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The best laid plans

Bold plans for acquisitions can look impressive on paper. Describing how market synergies will allow the new, larger company to better compete and become even more profitable can sound plausible.

But for any company looking for expansion, two recent examples demonstrate that hope is not a plan and that the company must be able to execute on it's plans, or the risk may end up nearly swallowing the company.

 

Minneapolis' own Target learned this lesson in a very difficult and expensive fashion, with the massive expansion and sudden collapse of its venture into Canada. Very basic elements of what should be fundamentals for a retailer, such as supply line maintenance and pricing, contributed to that failure.

Recently, a similar failure has struck a West Coast grocery chain Haggen, which had purchased 146 Albertsons and other grocery stores for $1.4 billion. The deal was supposed to create a regional power out of the Washington-based chain.

Instead, it has turned into a Chapter 11 filing, with Haggen suing Albertsons for anticompetitive behavior and Albertsons suing Haggen for failing to pay for inventory acquired in the deal.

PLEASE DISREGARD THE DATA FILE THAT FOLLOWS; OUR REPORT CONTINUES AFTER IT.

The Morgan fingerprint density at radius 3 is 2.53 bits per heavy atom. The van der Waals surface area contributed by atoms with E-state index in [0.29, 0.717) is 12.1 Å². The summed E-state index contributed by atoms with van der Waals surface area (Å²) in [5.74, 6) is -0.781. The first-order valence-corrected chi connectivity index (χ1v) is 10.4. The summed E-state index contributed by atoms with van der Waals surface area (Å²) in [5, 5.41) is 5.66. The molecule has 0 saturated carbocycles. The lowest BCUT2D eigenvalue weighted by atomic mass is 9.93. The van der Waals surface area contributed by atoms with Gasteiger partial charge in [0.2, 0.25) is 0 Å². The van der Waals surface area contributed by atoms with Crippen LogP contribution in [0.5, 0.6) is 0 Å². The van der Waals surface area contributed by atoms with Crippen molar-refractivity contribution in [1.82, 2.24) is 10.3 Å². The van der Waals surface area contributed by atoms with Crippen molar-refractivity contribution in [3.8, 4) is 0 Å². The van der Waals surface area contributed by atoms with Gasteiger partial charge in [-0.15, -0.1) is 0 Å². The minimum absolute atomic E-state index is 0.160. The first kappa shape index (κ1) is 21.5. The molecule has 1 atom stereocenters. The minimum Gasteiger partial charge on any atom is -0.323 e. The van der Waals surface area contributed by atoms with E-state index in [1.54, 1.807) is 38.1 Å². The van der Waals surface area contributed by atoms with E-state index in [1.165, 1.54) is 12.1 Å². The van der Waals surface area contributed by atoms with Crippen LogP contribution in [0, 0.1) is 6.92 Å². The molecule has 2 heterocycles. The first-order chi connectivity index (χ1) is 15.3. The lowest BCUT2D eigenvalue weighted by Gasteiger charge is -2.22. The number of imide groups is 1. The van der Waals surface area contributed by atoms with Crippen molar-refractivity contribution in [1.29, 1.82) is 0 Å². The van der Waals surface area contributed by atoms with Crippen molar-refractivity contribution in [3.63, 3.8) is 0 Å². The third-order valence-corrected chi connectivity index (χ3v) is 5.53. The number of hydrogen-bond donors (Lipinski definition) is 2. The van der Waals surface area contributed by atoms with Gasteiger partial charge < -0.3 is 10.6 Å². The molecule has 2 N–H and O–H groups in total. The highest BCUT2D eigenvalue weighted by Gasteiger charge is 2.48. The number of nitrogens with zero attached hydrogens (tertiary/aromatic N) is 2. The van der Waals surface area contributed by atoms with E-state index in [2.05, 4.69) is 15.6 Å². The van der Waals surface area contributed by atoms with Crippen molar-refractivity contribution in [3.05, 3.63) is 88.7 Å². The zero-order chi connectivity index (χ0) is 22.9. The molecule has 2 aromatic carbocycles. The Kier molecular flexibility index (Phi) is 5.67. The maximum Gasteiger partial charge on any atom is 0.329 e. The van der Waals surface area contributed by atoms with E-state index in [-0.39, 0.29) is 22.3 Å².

Like Target, Haggan appears to have been unable to deal with the core elements of the retail business, like keeping their shelves stocked and being competitive in the local markets on price.

Albertsons was once part of the Eden Prairie-based Supervalu chain but was sold off in 2013 for $3.3 billion in an effort to reduce some Supervalu's debt load. The significant debt of the acquisition clearly caused problems for Haggan, and should serve as a cautionary tale for any company that must take on substantial amounts of debt to complete a deal.

It is essential that due diligence prior to a deal must be comprehensive and alert a buyer to potential problems before the deal is consummated.

Source: wsj.com, "West Coast Grocer Haggen Files for Chapter 11 Bankruptcy," Peg Brickley, September 9, 2015

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